Vera Wang Quotes

I wanted something more elegant and subdued, but there wasn't anything.

I realized the desire to fill that niche.

I’m creating an image, a brand and a name.

Our authoritative position in bridal and bridal registry has allowed us to leverage this [consumer] trust into a lifestyle brand. The next logical step is to capitalize on our relationship with the client over the course of their lives. Our objective is to continue to grow our lifestyle product offering and keep pace with the evolving needs of the consumer.

Let's be realistic, how many people are buying a $2,000 skirt? I love to design things that people can actually buy. I'm staggered by what a boot costs today.

It is horrible to say, but I was stigmatized by being a bridal designer for a long time, I am amazed I have been able to move beyond it. I had really all but given up trying, but I did it because it was my lifelong dream.

Although in skating you compete with other people, anyone who achieves a certain level of success is first and foremost competing against themselves. And for me the idea that I could always do better, learn more, learn faster, is something that came from skating. But I carried that with me for the rest of my life.

In America we think anything is possible. The Chinese feel they have to work to deserve it.

I really bathe in it and say, ‘Okay, I’m feeling really sorry for myself and life’s impossible and I cannot go another step.’ I dwell on it to the point that I get it out of my system, and then I am able to move on.”

I'm totally Americanized, yet in many ways the feelings I have for people and the respect I have are inherently Chinese. I am still deferential to my parents in a way that my daughters are not to me.

Ice skating was the first love of [my] life.

When I quit skating I asked myself, ‘What is the thing that I can do that so totally fulfills me the way skating did?’ And the only other thing was fashion. I didn't have anything else that I loved as much as clothes.

I am a feminist. When I stop and think about it, there's no other way I can label myself. I am for women. I think some of the greatest designers have been men, but I think there are some for whom women are abstract. It's a design concept. Or it's some kind of fantasy or joke on women. Either way, it's not based on a real understanding of women and women's needs. I respect other women, and my clothes show it. I'm not making fun of them or trying to degrade them or make them feel silly. I'm trying, if anything, to make them be at their very best.

All I did my first year at Vogue was Xerox. But my father said to me. ‘Keep doing it. You’re learning the business from the ground up.’ And he was right.

I ended up being exposed to more clothing at Vogue than most people see in a lifetime. There couldn’t have been a better education for me.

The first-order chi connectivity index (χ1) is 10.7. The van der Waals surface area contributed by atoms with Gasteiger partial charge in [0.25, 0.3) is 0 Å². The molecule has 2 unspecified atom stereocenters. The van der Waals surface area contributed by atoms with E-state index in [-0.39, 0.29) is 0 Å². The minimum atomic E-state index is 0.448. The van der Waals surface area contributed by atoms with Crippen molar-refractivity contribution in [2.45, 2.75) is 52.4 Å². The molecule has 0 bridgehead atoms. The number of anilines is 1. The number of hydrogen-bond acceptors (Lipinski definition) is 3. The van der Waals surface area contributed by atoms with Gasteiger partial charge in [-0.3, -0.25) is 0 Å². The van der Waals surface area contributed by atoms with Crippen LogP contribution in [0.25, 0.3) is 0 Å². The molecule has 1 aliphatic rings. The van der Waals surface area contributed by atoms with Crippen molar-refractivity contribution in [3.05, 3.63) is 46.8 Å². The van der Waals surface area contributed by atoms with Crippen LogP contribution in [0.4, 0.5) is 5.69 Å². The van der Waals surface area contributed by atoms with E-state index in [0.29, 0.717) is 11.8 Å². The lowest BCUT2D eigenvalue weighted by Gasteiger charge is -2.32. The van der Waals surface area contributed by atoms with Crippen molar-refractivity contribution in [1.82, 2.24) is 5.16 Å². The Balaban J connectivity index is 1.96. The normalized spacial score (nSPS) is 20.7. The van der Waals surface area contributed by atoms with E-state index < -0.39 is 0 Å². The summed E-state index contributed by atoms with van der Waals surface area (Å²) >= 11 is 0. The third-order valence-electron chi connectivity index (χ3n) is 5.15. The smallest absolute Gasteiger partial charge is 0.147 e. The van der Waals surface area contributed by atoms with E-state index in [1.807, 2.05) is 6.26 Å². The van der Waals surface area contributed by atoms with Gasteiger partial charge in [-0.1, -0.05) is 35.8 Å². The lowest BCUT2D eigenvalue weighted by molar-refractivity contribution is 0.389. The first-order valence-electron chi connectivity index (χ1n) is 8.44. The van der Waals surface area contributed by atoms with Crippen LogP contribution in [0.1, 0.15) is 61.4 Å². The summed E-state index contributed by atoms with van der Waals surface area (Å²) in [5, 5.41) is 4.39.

Go work for somebody and get paid to learn. It’s tempting to think you can go off and do your own thing, but there is so much to learn in ways you’d never know.

I would have done anything. I swept the floors at Scavullo’s studio when I was assisting Polly Mellen, and I would run out for yogurt for the models whenever they asked.

I was a great assistant, a true assistant. I mean, if something was left in my hands, it was done, without even a concern.

To be a fashion editor at Vogue, which is about the highest you can attain in fashion magazine-land, there's nothing you haven't been exposed to, no conditions under which you haven't worked, and you had to produce. You might be doing swimwear in January, or furs in July, with the makeup running and the hair limp and damp because the girl is sweating, but you have two days to do six of the biggest fur advertisers, and if you don't come home with extraordinary pictures, you're in deep trouble. And if your pictures aren't good over a period of time, you're in jeopardy for your job.

It's like boot camp. But when you walk out of there your mind functions differently. You don't ever see the world in the same way. And for that I'll always be so incredibly grateful.

I never thought I'd be successful. It seems in my own mind that in everything I've undertaken I've never quite made the mark. But I've always been able to put disappointments aside. Success isn't about the end result; it's about what you learn along the way.

When I was [young] I thought nothing of waking up at four in the morning and rushing to the rink just to have 10 minutes longer on the ice than my competitors. I had to sacrifice things, like a social life, to be a skater at 15. But I loved skating so much that it was worth everything to me.

The key is falling in love with something, anything. If your heart's attached to it, then your mind will be attached to it. When you have a passion for something then you tend not only to be better at it, but you work harder at it too.

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